# Fourier/Laplace transform for PDE

1. May 10, 2006

hello
i am trying to find the fundamental solution to
$$\frac{\partial c}{\partial t} = D\frac{\partial ^2 c}{\partial x^2}$$
where c=c(x,t)
with initial condition being $$c(x,0)=\delta (x)$$
where $$\delta (x)$$ is the dirac delta function.
i have the solution and working written out in front of me.
first off its got the laplace transform of $$\frac{\partial c}{\partial t}$$ as
$$u\hat c (x,u) -c(x,0)$$
and the Fourier transform of $$\frac{\partial ^2 c}{\partial x^2}$$ as
$$-q^2 \tilde c (q,t)$$
and then out of nowhere we get
$$\hat c (q,u) = \frac{c(q,0)}{u+Dq^2}$$
once that bit of magic is done and a leap of faith is taken then i can see how the rest of it falls into place but can anyone explain the above steps to me?

2. Jun 2, 2006

### JohanL

To get the fourier and laplace transform of the first derivative you put df/dx into the definitions, integrate by parts and use, in the fourier case, that f(x) must vanish as x goes to infinity in order for the the Fourier transform of f(x) to exist. And this you easily can generalize to higher derivatives.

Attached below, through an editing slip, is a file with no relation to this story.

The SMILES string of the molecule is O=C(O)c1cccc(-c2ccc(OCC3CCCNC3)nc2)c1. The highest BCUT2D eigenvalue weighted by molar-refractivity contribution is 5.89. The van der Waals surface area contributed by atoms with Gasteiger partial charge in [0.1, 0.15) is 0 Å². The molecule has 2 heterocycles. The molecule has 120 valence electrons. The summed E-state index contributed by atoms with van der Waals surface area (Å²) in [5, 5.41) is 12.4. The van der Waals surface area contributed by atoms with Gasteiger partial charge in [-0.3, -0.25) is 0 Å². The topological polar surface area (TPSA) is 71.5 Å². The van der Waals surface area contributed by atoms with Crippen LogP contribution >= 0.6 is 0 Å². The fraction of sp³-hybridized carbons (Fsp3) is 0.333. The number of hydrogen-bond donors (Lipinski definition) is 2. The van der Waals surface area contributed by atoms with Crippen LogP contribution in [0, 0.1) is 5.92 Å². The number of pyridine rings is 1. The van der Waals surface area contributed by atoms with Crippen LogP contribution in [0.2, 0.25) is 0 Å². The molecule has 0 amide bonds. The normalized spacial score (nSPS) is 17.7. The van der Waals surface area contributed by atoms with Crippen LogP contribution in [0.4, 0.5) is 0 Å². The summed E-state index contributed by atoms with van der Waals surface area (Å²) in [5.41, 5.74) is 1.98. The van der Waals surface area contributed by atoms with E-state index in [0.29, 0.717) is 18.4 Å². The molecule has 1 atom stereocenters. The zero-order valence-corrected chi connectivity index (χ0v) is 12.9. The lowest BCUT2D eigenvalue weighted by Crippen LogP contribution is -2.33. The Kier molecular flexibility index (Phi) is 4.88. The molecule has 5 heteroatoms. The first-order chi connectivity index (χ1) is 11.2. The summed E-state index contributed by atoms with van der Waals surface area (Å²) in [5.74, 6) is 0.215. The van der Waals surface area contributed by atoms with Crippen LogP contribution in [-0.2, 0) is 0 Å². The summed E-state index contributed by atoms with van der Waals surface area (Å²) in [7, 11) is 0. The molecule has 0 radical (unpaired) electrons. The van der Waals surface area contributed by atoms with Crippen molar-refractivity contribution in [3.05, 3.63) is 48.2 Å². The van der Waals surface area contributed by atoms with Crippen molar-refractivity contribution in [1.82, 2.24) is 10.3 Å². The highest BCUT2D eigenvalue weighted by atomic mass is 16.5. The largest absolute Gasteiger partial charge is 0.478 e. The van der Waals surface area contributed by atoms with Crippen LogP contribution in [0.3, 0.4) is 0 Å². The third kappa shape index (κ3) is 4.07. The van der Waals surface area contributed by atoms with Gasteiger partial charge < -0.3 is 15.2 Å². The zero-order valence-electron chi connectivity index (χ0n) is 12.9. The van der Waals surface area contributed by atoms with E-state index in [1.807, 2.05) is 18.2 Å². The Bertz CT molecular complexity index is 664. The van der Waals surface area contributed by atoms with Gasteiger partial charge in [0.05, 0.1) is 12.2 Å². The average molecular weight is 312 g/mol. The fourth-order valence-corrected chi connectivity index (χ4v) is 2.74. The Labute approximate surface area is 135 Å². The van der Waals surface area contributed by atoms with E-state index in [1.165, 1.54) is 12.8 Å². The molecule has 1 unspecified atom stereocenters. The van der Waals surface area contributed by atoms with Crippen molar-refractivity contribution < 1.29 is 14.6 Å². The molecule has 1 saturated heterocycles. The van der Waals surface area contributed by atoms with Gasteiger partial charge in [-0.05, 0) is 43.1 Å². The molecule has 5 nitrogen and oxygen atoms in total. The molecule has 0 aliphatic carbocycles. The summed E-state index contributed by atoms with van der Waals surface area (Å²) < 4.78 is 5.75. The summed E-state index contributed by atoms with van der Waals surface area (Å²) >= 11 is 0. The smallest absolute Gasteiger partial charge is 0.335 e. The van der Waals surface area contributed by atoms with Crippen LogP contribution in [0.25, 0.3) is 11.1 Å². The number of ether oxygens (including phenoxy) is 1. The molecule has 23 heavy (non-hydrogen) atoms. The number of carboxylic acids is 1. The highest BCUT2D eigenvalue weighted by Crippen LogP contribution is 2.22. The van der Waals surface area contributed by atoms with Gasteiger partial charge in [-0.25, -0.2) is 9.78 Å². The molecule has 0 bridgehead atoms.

If you set c(q,0)=1 you get the Green function for the diffusion equation in the transformed space. The Green function is very useful for solving more complicated problems. A general solution to the diffusion equation is then integrals over the Green function G(r,r';t,t') times the source term, the boundary conditions, the initial condition, respectively.